17 March 2020
See how JMBM’s Global Hospitality Group® can help you.
Click here for the latest articles on distressed hotel loans, here for The Lenders Handbook for Troubled Hotels, and here for articles on the coronavirus.
Hotel owners, operators and lenders are under stress – hotel defaults, layoffs, and shutdowns loom. Prompt action is critical.
For the last three to five years the pundits have increasingly speculated that the longest economic recovery in history could not endure and that we were due for a recession. We hope that the extraordinary measures being taken now may defer some of the worst fears, but clearly the US economy has been plunged into distress, and the pain is particularly acute in hotels, restaurants and related travel and tourism businesses.
The shelter at home edits of the Federal, state and local governments are literally requesting that people stay at home for the next two weeks. Many hotels have plunged into single-digit occupancies and slashed revenues to cover fixed and operating expenses. Restaurants struggle to see if they can survive on takeout and delivery services alone. Furloughs and layoffs are imminent.
Lenders and borrowers alike are seeking relief, clarity, and resolution. It feels like some blend of the 1990s and 2008. And it is time to go back to the basics or distressed loans: Quick assessment, preparation of plans, transparency, communication, and cooperation for mutual benefit.
The lawyers who comprise JMBM’s Global Hospitality Group® have extensive experience and resources that can help hotel stakeholders answer these questions. The issues involved are too numerous to address in one article, and the answers will vary widely depending on each hotel asset and how it is structured.
Today’s article will address how the “structure” of hotel ownership and operations impact the interests of the various stakeholders.
Coronavirus: Creative strategies to mitigate financial impact
Loan defaults, lender rights & recapitalizations
Jim Butler and Guy Maisnik
JMBM’s Global Hospitality Group®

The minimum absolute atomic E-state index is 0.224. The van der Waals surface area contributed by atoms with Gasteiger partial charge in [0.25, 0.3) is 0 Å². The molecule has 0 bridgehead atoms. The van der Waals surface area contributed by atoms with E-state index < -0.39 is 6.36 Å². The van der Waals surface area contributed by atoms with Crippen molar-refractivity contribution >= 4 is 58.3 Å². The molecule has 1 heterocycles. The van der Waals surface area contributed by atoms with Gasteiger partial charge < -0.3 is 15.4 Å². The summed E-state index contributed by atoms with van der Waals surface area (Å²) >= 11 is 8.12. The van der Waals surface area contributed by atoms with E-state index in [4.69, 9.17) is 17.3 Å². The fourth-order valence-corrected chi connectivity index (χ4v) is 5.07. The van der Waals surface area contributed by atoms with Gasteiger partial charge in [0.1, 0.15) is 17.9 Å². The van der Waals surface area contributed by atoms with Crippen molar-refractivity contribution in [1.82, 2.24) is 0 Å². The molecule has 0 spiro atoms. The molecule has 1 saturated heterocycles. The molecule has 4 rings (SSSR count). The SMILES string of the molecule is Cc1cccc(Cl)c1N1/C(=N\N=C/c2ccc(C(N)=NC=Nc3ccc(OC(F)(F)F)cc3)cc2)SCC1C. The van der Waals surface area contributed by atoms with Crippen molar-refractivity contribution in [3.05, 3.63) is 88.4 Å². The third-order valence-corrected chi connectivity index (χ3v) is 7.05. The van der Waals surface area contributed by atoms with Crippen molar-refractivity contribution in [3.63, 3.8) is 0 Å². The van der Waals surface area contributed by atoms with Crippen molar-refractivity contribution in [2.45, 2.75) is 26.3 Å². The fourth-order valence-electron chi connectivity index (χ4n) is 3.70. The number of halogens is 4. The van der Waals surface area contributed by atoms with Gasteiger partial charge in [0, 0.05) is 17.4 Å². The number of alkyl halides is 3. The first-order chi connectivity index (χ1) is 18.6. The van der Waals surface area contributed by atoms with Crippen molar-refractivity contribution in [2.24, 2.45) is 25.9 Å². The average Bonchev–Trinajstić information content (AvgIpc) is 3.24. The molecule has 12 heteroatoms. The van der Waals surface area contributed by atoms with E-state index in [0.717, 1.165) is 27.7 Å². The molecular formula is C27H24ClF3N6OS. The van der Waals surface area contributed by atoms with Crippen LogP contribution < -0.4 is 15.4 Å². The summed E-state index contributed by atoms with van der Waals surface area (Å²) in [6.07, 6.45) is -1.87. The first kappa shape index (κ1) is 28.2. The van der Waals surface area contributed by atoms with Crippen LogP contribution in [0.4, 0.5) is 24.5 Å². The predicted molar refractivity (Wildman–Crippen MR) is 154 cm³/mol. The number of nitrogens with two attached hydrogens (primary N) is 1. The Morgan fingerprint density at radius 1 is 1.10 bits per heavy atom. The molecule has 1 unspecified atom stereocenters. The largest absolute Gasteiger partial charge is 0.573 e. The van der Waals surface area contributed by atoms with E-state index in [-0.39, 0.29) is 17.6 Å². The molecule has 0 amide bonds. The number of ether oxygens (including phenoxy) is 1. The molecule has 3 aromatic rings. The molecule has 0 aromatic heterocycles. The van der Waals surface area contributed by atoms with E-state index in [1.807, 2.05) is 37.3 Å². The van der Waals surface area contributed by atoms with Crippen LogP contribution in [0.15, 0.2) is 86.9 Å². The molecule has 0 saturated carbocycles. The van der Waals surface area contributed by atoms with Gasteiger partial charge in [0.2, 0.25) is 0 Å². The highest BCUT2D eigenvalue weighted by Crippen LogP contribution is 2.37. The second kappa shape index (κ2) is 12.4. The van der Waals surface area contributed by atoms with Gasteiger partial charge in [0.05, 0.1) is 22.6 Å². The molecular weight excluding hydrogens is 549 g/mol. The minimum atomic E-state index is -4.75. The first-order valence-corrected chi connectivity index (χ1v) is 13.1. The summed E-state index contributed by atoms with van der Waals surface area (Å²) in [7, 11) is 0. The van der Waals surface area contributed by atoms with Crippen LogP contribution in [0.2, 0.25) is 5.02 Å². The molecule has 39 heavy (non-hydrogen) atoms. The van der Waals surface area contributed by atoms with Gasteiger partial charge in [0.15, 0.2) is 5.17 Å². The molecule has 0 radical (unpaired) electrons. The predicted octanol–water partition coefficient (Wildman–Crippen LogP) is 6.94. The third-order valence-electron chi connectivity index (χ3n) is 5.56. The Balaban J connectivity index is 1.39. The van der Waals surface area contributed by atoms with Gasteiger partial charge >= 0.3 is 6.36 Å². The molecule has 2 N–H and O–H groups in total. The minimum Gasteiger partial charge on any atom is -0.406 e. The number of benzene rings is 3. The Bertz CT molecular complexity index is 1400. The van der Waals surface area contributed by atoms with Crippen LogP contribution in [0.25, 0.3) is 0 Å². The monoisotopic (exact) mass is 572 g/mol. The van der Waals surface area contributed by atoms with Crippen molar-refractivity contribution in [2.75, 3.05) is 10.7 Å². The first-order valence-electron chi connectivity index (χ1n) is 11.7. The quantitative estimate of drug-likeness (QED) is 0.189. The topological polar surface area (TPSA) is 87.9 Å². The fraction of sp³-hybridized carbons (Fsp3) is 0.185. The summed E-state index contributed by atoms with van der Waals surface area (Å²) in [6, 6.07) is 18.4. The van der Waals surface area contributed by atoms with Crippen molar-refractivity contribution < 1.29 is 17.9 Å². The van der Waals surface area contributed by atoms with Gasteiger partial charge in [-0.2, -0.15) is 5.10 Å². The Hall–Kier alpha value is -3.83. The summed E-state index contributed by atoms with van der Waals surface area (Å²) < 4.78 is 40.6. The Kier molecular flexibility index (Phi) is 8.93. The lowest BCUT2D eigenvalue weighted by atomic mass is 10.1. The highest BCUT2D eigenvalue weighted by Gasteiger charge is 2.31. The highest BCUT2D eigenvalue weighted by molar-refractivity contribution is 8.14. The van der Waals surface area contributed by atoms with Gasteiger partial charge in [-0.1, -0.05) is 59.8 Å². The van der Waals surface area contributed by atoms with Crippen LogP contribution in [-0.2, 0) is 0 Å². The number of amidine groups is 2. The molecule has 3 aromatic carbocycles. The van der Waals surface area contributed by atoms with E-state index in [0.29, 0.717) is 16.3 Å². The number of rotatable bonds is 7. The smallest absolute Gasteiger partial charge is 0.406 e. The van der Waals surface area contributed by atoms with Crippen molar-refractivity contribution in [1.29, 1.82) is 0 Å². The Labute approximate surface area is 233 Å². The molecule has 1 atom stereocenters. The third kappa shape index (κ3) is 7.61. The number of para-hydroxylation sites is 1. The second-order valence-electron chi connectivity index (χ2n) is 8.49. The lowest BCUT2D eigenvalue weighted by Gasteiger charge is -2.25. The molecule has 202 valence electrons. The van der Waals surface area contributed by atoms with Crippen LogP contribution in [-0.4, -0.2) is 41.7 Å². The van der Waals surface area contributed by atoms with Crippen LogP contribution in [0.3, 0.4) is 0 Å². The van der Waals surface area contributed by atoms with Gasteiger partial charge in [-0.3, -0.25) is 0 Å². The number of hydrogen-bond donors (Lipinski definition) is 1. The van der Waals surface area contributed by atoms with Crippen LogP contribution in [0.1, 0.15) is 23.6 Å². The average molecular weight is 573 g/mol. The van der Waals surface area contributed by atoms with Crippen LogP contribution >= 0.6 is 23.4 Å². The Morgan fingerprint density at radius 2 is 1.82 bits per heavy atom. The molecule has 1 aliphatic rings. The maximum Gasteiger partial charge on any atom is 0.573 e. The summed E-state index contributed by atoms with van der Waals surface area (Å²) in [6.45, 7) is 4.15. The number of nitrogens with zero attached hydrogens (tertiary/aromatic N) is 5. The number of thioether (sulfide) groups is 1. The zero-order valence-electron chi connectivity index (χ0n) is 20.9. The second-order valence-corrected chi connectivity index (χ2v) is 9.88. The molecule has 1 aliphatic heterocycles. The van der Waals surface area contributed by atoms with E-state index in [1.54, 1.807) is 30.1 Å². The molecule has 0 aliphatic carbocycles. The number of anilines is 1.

Facing the realities of low hotel occupancy and dwindling operating revenue
Lenders, equity providers, borrowers and operators are facing hard realities regarding the performance of their hospitality assets due to the Covid-19 pandemic.
What are the parties’ rights? What remedies can be pursued? What is the best approach for both the short term and the long term?
Understanding the structure of the hotel asset will help stakeholders answer these difficult questions.
The “operating business” is key
It is often said that hotels are a special real estate asset with an operating business. It really is the other way around: hotels should be thought of as a unique operating business first, within special purpose real estate. This is true not just for hotels, but for assets like timeshares, casinos, gasoline stations, movie theaters, and restaurants. The operating business comprises a large component of the asset’s value.
It is also the operating business that raises thorny problems when cash flow drops dramatically due to matters outside the control of any party – such as a global pandemic or a declaration of national emergency.
Identify and work with all stakeholders
It would be a serious mistake for any stakeholder to believe it holds all the cards in directing the final outcome on asset direction following a calamity. CONTINUE READING →